One more tip:  If you're saving money by skipping a tour to the Terracotta Warriors, then do your research in advance.  Signage in the museum isn't very good and you want to know what you're looking at!  So read up on the Terracotta Warriors before your trip to make the experience more enjoyable.

Tuesday, August 2, 2011

Beijing, China: The Great Wall of China at Badaling (Video)

If you're visiting China, you must visit the Great Wall!  There are many sections of the wall and we chose to go to Badaling.  This is the most visited section because it's close to Beijing.  We chose to travel independently for two reasons.  First, it saves money.  Second, we heard complaints that tours spend too little time on the wall and we wanted to spend an entire day there.

If you watch my video, you'll hear we had trouble getting to the wall from Beijing.  The directions we had weren't great and we got lost on our way to find the bus.  So, hopefully you can avoid the same problems by following these directions.

Directions to Badaling from Beijing:

Take bus 919 to Badaling.  There is more than one 919 bus -- although all go to the Great Wall, you want the Express Bus, because it makes few stops.  The cost is 12 yuan per person and you pay for your ticket on the bus.  The ride is about 90 minutes.  The bus runs every 30 minutes starting as early as 7:30am.  You pick up the 919 Express bus from the old gate of Deshengman.

Now, I'll tell you how to get to Deshengman!  Take the Beijing Metro to the Jishuitan Stop.  Go out through Exit A.  Walk East toward Deshengman for about 10-15 minutes.  Here's a helpful hint as you start your walk:  If you're walking along side a river, you are going the WRONG way!  Instead, after exiting the subway station you will soon see a bus station on your left.  This is not your bus station, just a landmark to let you know you're heading the right direction.  Although you can't see Deshengman Gate when you begin your walk, it's easy to recognize.  It's a large stone tower belonging to an old city wall with buses parked all around it.  Cross the street and find the 919 Express bus ( green and white color) and then get in line to get on the bus.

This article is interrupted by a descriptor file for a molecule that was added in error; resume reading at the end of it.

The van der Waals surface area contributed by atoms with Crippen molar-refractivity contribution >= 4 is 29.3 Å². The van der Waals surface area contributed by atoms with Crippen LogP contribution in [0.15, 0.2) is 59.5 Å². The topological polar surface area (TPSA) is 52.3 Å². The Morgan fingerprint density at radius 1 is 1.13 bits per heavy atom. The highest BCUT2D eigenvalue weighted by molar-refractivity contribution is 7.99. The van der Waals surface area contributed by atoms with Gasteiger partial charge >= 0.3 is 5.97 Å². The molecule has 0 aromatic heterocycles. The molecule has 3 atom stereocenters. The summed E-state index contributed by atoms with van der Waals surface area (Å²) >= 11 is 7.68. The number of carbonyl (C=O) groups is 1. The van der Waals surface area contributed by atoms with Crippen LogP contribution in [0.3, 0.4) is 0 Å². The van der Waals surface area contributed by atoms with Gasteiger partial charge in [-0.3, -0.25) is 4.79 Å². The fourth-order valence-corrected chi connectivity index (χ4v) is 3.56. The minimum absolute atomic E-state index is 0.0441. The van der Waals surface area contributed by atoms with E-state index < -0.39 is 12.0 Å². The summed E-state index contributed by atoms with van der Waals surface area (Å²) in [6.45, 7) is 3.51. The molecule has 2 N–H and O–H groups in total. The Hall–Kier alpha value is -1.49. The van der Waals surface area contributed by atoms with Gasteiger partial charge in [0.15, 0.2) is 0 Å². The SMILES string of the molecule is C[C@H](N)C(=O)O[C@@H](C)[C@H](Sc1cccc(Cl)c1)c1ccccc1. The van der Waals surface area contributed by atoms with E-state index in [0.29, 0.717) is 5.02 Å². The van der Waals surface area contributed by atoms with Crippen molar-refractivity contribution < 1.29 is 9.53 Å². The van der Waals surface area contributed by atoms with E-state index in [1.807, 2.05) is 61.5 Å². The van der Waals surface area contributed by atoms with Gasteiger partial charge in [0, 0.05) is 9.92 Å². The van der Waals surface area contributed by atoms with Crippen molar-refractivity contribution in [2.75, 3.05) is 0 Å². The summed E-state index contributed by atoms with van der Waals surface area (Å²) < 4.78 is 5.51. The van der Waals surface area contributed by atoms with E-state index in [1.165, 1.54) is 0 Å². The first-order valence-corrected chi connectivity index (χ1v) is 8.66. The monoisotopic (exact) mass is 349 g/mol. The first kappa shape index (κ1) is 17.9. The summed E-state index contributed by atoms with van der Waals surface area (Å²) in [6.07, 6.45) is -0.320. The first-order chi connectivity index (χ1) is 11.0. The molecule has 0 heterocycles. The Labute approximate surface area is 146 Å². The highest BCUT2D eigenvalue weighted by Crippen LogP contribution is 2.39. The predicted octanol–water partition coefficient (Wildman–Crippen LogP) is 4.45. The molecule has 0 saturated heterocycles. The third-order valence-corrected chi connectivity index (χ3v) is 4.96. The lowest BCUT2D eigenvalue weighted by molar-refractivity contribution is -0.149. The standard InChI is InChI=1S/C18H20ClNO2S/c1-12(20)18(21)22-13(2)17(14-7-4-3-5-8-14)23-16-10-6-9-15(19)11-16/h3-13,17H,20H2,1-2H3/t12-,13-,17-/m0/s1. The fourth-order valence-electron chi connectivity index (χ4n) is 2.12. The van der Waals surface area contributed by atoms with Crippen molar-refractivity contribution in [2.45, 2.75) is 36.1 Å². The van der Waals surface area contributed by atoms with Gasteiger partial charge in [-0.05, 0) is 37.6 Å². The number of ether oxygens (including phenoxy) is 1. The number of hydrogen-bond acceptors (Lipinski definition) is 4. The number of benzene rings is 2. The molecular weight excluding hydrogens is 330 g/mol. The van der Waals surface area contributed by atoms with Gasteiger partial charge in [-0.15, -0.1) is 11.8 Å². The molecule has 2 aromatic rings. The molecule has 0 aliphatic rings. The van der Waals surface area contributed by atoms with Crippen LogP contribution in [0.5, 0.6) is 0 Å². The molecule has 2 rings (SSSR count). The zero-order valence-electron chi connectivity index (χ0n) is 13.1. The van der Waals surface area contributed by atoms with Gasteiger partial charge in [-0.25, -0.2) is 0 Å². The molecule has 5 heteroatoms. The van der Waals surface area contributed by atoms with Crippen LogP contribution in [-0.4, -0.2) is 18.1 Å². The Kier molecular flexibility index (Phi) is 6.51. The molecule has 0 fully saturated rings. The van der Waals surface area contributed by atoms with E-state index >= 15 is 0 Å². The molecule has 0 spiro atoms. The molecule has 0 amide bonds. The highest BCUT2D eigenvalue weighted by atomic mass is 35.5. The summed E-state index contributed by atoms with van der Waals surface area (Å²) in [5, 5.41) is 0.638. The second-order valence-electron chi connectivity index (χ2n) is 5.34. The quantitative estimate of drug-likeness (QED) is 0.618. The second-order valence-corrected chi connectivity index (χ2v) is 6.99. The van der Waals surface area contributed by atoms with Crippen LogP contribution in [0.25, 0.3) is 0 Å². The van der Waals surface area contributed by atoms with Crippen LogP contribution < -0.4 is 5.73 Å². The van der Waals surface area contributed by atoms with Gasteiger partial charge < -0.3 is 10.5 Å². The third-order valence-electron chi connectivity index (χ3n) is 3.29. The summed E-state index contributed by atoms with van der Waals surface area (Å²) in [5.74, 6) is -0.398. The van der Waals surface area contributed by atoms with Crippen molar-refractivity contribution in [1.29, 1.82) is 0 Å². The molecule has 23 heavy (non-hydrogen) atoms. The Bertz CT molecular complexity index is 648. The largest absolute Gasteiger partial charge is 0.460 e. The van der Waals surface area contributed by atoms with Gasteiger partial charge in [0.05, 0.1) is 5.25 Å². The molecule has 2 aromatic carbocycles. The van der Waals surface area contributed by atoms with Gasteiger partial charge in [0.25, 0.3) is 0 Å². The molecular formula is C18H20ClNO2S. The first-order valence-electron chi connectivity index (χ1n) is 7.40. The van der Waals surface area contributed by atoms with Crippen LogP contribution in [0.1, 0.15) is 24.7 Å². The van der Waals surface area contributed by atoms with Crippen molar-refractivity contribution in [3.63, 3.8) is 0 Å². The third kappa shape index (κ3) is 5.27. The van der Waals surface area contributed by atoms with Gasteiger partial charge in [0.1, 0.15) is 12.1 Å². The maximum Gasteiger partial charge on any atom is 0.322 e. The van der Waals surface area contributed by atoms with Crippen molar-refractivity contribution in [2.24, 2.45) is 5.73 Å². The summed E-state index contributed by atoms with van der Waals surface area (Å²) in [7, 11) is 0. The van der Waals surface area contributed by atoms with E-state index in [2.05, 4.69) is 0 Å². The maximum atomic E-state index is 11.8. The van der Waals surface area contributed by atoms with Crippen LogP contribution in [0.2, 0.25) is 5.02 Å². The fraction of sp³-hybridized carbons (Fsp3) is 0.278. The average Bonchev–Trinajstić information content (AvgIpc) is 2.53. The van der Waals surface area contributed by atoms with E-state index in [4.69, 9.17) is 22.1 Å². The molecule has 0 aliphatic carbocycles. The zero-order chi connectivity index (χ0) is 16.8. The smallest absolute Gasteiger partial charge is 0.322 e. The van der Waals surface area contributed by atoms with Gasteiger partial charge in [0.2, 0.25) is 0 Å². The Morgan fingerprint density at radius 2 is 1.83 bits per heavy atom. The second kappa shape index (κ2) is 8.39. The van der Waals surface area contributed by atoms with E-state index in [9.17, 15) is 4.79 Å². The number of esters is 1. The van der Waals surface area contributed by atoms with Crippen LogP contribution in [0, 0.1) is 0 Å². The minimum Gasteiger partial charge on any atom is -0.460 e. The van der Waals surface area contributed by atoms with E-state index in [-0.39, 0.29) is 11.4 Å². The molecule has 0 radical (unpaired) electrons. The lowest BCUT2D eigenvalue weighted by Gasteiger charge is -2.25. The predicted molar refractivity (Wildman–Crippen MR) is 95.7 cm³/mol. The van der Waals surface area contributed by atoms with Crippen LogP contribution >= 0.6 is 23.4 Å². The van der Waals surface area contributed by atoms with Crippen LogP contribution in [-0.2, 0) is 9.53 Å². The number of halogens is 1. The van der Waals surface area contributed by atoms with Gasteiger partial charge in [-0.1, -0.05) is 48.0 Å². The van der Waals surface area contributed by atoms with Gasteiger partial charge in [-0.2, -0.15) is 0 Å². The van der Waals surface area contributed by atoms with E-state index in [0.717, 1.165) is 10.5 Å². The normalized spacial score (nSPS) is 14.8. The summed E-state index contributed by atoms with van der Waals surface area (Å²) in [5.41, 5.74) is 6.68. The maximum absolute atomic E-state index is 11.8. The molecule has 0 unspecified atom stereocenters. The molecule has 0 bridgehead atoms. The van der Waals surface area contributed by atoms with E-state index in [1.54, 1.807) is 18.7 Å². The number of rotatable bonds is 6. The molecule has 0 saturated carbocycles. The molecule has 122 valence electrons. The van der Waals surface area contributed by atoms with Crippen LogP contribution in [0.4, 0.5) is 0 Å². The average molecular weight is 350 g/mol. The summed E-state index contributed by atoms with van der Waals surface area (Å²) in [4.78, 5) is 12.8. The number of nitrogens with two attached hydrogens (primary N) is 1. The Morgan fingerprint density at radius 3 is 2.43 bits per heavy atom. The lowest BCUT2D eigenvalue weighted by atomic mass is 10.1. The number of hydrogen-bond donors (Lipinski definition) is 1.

You can return to Beijing on the same bus.  Again, you'll pay 12 yuan on the bus and the ride is about 90 minutes.  Okay, now hopefully you won't get lost!

Monday, August 1, 2011

Beijing, China: How to Use the Beijing Subway (Video)

I was pleasantly surprised to discover just how easy it is to use the Beijing Subway.  All signs are in both Chinese and English.  Even the announcements on the train are in English.  No matter where you are going or how many transfers you make, one trip on the subway costs only 2 yuan.

I noticed that most Chinese using the subway wait in long lines at a ticket counter to purchase their tickets.  There's no need to do this!  Skip the lines and use one of the automated machines.  My video shows you how to do this.  It's quick, efficient and in English.

You'll need a subway map, but that's easy too.  They're printed on the back of the free tourist maps you can pick up at any information booth.  So, get out your map and get going.  This is a great, cheap way to see Beijing.

One warning -- Beijing is crowded, so during rush hours expect to by packed into your subway car like a can of sardines.  It's okay -- it's all part of the China experience!